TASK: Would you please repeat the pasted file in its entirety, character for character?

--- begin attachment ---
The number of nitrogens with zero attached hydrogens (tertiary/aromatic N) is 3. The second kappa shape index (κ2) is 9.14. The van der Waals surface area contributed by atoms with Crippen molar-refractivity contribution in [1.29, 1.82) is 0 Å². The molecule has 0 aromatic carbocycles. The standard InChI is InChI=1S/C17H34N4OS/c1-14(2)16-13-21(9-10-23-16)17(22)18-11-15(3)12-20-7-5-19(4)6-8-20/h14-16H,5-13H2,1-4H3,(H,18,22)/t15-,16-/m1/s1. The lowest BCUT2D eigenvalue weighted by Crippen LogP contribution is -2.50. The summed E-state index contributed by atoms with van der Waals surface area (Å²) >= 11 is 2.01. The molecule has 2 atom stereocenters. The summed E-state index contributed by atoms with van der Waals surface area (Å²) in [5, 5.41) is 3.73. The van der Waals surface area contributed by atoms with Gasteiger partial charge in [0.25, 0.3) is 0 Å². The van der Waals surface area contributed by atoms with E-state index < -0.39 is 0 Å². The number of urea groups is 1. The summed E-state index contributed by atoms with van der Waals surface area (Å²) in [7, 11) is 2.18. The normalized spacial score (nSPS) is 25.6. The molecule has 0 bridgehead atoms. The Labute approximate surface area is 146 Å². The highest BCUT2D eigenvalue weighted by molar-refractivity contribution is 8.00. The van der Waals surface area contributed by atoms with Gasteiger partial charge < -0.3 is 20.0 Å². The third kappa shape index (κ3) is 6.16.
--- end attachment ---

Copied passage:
The number of nitrogens with zero attached hydrogens (tertiary/aromatic N) is 3. The second kappa shape index (κ2) is 9.14. The van der Waals surface area contributed by atoms with Crippen molar-refractivity contribution in [1.29, 1.82) is 0 Å². The molecule has 0 aromatic carbocycles. The standard InChI is InChI=1S/C17H34N4OS/c1-14(2)16-13-21(9-10-23-16)17(22)18-11-15(3)12-20-7-5-19(4)6-8-20/h14-16H,5-13H2,1-4H3,(H,18,22)/t15-,16-/m1/s1. The lowest BCUT2D eigenvalue weighted by Crippen LogP contribution is -2.50. The summed E-state index contributed by atoms with van der Waals surface area (Å²) >= 11 is 2.01. The molecule has 2 atom stereocenters. The summed E-state index contributed by atoms with van der Waals surface area (Å²) in [5, 5.41) is 3.73. The van der Waals surface area contributed by atoms with Gasteiger partial charge in [0.25, 0.3) is 0 Å². The van der Waals surface area contributed by atoms with E-state index < -0.39 is 0 Å². The number of urea groups is 1. The summed E-state index contributed by atoms with van der Waals surface area (Å²) in [7, 11) is 2.18. The normalized spacial score (nSPS) is 25.6. The molecule has 0 bridgehead atoms. The Labute approximate surface area is 146 Å². The highest BCUT2D eigenvalue weighted by molar-refractivity contribution is 8.00. The van der Waals surface area contributed by atoms with Gasteiger partial charge < -0.3 is 20.0 Å². The third kappa shape index (κ3) is 6.16.